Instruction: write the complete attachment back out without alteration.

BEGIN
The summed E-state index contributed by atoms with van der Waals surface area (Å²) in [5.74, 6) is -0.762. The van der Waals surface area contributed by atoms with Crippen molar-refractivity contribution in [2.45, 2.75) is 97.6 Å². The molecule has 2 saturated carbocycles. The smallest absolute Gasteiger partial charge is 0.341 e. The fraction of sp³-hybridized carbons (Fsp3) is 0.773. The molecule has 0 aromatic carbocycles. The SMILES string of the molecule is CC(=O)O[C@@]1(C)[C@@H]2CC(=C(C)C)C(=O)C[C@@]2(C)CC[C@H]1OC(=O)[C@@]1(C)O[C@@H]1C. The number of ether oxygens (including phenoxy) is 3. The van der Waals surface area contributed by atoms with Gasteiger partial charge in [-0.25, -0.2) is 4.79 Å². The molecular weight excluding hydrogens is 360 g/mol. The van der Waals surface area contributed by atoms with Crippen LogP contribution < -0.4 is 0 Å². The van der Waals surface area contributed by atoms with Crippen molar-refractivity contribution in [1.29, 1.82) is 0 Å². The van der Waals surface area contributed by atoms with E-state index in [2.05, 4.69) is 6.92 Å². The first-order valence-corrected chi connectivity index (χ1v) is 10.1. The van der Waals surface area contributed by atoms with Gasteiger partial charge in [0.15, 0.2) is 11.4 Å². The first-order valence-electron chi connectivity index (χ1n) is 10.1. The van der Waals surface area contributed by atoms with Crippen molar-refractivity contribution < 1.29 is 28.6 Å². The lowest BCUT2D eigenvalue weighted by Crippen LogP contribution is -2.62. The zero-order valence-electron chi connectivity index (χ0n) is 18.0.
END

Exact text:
The summed E-state index contributed by atoms with van der Waals surface area (Å²) in [5.74, 6) is -0.762. The van der Waals surface area contributed by atoms with Crippen molar-refractivity contribution in [2.45, 2.75) is 97.6 Å². The molecule has 2 saturated carbocycles. The smallest absolute Gasteiger partial charge is 0.341 e. The fraction of sp³-hybridized carbons (Fsp3) is 0.773. The molecule has 0 aromatic carbocycles. The SMILES string of the molecule is CC(=O)O[C@@]1(C)[C@@H]2CC(=C(C)C)C(=O)C[C@@]2(C)CC[C@H]1OC(=O)[C@@]1(C)O[C@@H]1C. The number of ether oxygens (including phenoxy) is 3. The van der Waals surface area contributed by atoms with Gasteiger partial charge in [-0.25, -0.2) is 4.79 Å². The molecular weight excluding hydrogens is 360 g/mol. The van der Waals surface area contributed by atoms with Crippen LogP contribution < -0.4 is 0 Å². The van der Waals surface area contributed by atoms with Crippen molar-refractivity contribution in [1.29, 1.82) is 0 Å². The van der Waals surface area contributed by atoms with E-state index in [2.05, 4.69) is 6.92 Å². The first-order valence-corrected chi connectivity index (χ1v) is 10.1. The van der Waals surface area contributed by atoms with Gasteiger partial charge in [0.15, 0.2) is 11.4 Å². The first-order valence-electron chi connectivity index (χ1n) is 10.1. The van der Waals surface area contributed by atoms with Crippen molar-refractivity contribution < 1.29 is 28.6 Å². The lowest BCUT2D eigenvalue weighted by Crippen LogP contribution is -2.62. The zero-order valence-electron chi connectivity index (χ0n) is 18.0.